The above map is the total rainfall forecast from this (Fri.) AM thru next Mon. AM. West Michigan is again expected to remain dry. The showers Thursday evening gave us mostly trace amounts of rain. We should be dry at least thru Monday. Weekend high temperatures inland should approach 90°. After that we pick up a bit more cloud cover and at least low chances for a shower or storm during the middle of next week.
When the ground is dry, more of the sun’s energy goes into heating air and less into evaporating water. With the high June sun and dry ground, temperatures will likely exceed model data by a couple of degrees. High Temperatures yesterday included 87° at Chicago Midway and O’Hare, 88° at Moline and 90° at Rockford. Our overnight clouds are breaking up/going to break up and we’re looking at mid-upper 80s today in areas that don’t see cooling from Lake Michigan.
Lake Michigan can have a big effect at this time of year. The lake water temps. are still mainly in the 50s to low 60s and air coming in off the lake will be noticeable cooler. Grand Rapids had a high temperature Thursday of 82° at 4:34 pm. At the same time, the temperature at the lighthouse at Muskegon was 62° and the temperature at the S. Haven lighthouse was also 62°.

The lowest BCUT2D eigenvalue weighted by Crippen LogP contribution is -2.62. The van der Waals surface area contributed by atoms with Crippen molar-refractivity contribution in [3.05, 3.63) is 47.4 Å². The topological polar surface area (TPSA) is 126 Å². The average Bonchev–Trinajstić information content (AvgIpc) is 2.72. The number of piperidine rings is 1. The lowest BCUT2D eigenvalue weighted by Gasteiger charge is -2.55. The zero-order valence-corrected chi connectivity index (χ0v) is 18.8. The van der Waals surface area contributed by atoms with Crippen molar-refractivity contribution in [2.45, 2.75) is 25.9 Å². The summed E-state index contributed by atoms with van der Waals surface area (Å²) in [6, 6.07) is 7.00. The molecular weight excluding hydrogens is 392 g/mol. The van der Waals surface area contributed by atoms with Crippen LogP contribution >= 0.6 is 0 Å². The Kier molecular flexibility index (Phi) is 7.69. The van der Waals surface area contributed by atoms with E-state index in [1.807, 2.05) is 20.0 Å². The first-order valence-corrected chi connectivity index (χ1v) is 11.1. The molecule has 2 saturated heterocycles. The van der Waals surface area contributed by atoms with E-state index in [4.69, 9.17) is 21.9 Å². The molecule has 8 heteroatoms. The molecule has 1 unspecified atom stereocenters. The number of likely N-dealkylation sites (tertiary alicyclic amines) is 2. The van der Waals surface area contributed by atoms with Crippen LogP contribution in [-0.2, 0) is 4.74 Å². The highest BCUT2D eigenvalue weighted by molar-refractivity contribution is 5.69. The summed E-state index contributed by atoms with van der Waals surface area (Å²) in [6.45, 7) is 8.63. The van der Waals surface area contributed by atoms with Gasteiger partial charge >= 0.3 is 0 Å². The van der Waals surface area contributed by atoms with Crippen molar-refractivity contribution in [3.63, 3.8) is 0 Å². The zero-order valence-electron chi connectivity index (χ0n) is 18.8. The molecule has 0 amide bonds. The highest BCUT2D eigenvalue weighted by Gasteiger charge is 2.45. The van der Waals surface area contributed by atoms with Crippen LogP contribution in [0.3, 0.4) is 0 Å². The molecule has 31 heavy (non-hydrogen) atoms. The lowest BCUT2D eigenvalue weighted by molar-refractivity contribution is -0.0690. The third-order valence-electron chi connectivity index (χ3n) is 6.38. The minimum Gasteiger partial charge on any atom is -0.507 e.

Here’s the latest Drought Monitor. It’s getting drier in Lower MI. N. Dakota and E. Montana will see at least scattered storms today (Fri.) and there is drought in the often dry Southwest.
This map shows reservoir levels in California. With the exception of Lake Perris, the levels are all below average to well-below average. Summers are dry in California and snowpack in the Sierra is low to very low this year, so this situation will likely get worse before it gets better. The population of California has doubled since the early 1970s and demand has increased accordingly. They may have to seriously look at desalination to increase supply at some point. The island of Aruba has a large (world’s largest at the time of its inauguration) desalination plant, with a total installed capacity of 11.1 million US gallons (42,000 m3) per day. As of May 29, 2015 more than 50 percent of the water for Israeli households, agriculture and industry is artificially produced.